When it comes to salmon fishing, many anglers put quite a bit of their money and worry into their rod. Yes, your rod is making the cast and bringing in the fish, but your reel is the unsung hero of the setup. I made the mistake of using a small-arbor reel in my first salmon experience, got spooled and lost too much money as well as the fish.
When it comes to selecting the perfect salmon reel, there are several factors that go into it. You have to understand the size of your rod, the arbor size and what sort of line that you’re using! By the time you’ve considered all of these, you’ll have a great idea of the exact type of reel that you’ll need.
What Style of Fly Fishing for Salmon?
The first thing to consider is what type of fly fishing you’re going to be doing. There are two main ways that anglers target salmon: streamers and nymphs.
Streamer fishing is done a couple of ways. The first option is to swing them! You cast up and across stream and let your fly drift downstream back towards you. As soon as your fly moves across your face, get ready. Your fly will begin to swing across the current and this is where fish love to hit it. Once it swings, make a couple hard strips back towards yourself. Fish are known to chase it as well!
|Type of Salmon||Average Weight||Rod and Reel Size|
|Chinook||10 to 50 lbs.||10-Weight and up|
|Atlantic||8 to 12 lbs.||7/8 Weight|
|Sockeye||5 to 15 lbs.||7/8 Weight|
|Coho||7 to 11 lbs.||7/8 Weight|
|Pink||3 to 6 lbs.||5/6 Weight|
The second way to fish streamers is similar to how you would fish nymphs. This method is called dead drifting! Dead drifting is where you cast upstream and make mends to ensure your fly leads the way. Since salmon are predatory fish, they aren’t above coming out of nowhere to smack your fly. Dead drifting isn’t easy to do well so make sure you’re paying close attention to your fly line. If it starts looping, make a mend to make sure your fly leads the way.
The next consideration you need to make is the size of the arbor you’re going to use. In salmon fishing, you need to use a large arbor. These fish are known to run and run aggressively.
Anything smaller than a large arbor could get you in trouble. As soon as you think you have the fish landed, it’ll take off 25 yards downstream and extend the fights for a couple minutes. A large arbor reel is your best friend!
Capacity isn’t necessarily a difficult issue either! Most large arbor reels 7 or 8-weight reels have a capacity of 200 to 250 yards. This is plenty of room for all of the line you’ll need. You’ll likely have a few yards of leader, 30 yards of fly line and 100 to 125 yards of backing. This will allow you to handle the majority of salmon that you find.
Finish, Machining and Durability
A fully machined fly reel is essentially corrosion proof. If you’re targeting salmon near saltwater or in harsh conditions, you’ll want a fully machined fly reel. It won’t allow water to seep into the necessary parts that could be damaged with an excessive exposure to water. Rust on an expensive reel can be a death wish for it! You don’t want to risk your reel being ruined. Salmon fishing is only a few months of the year so you could easily purchase a reel that could last one or two decades.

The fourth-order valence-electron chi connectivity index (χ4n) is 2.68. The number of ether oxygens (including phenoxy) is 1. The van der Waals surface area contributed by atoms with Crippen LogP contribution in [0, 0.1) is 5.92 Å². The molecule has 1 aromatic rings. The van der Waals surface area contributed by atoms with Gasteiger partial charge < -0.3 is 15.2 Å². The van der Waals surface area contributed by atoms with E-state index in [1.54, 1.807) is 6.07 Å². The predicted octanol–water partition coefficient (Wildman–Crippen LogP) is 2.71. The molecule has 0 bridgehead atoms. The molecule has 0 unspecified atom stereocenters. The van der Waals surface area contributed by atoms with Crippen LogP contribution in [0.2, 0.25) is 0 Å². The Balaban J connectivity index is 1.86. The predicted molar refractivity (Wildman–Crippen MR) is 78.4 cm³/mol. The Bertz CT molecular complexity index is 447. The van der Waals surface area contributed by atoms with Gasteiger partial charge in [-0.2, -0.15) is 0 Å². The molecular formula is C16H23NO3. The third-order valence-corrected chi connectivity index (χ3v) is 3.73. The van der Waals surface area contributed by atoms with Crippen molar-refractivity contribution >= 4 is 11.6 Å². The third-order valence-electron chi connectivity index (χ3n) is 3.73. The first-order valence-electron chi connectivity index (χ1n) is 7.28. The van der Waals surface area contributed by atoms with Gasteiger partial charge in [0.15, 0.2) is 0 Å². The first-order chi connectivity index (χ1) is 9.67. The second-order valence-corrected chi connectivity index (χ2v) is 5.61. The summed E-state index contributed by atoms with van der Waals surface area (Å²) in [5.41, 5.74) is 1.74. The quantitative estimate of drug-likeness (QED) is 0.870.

Durability is key!
How to Balance Reel, Rod and Line
When it comes time to balance your rod, reel and line be sure you’re paying close attention. If you make a mistake in this area, the balance of your setup could be greatly affected. A balanced setup should work as a unit. You won’t notice any part in general.
For example, you should likely use an 8 or 9-weight setup. If you’re using a 9-weight rod, then you’ll want to use a reel and line that lines up well with it. You can use a 9 or 10-weight reel with this type of rod. Depending on the weight of your rod, you can use a bit heavier reel to create a better balance.
When it comes to the weight of your line, you’ll want to use 8-10 weight line. A 10-weight line is going to be a bit heavier and can allow for longer casts. Keep this in mind if you’re going to need to cover quite a bit of water. However, a 9-weight line should definitely do the trick on a 9-weight rod, 9 or 10-weight reel!
Again, pay very close attention to your rod setup! It’s going to make a world of difference as you’re fishing. They need to work together closely!
3 Recommended Fly Fishing Reels for Salmon
High quality reels are so fun to use. They feel great, have a wonderful weight and can retrieve line at a wonderful pace. Numerous companies are well-known for their heavy duty fly reels, but the following three should treat you well.
Sage Spectrum C
If you know anything about fly fishing, you know how nice Sage fly equipment is. The Spectrum C model from Sage comes in a 7/8 option and a 9/10 option. Depending on the size of your rod, make sure you match it up well with your reel.
Recommendation: This reel is this best value for the money, rolling in under $200 the SAGE Spectrum C – link to Amazon to check current prices. Has plenty of capacity for a long run and the drag to slow fresh Salmon.
You’ll have a one revolution drag knob with numbered settings, easily convertible right and left-hand retrieve. A changeable drag system is ideal. You need to be very specific with how much pressure you put on these fish.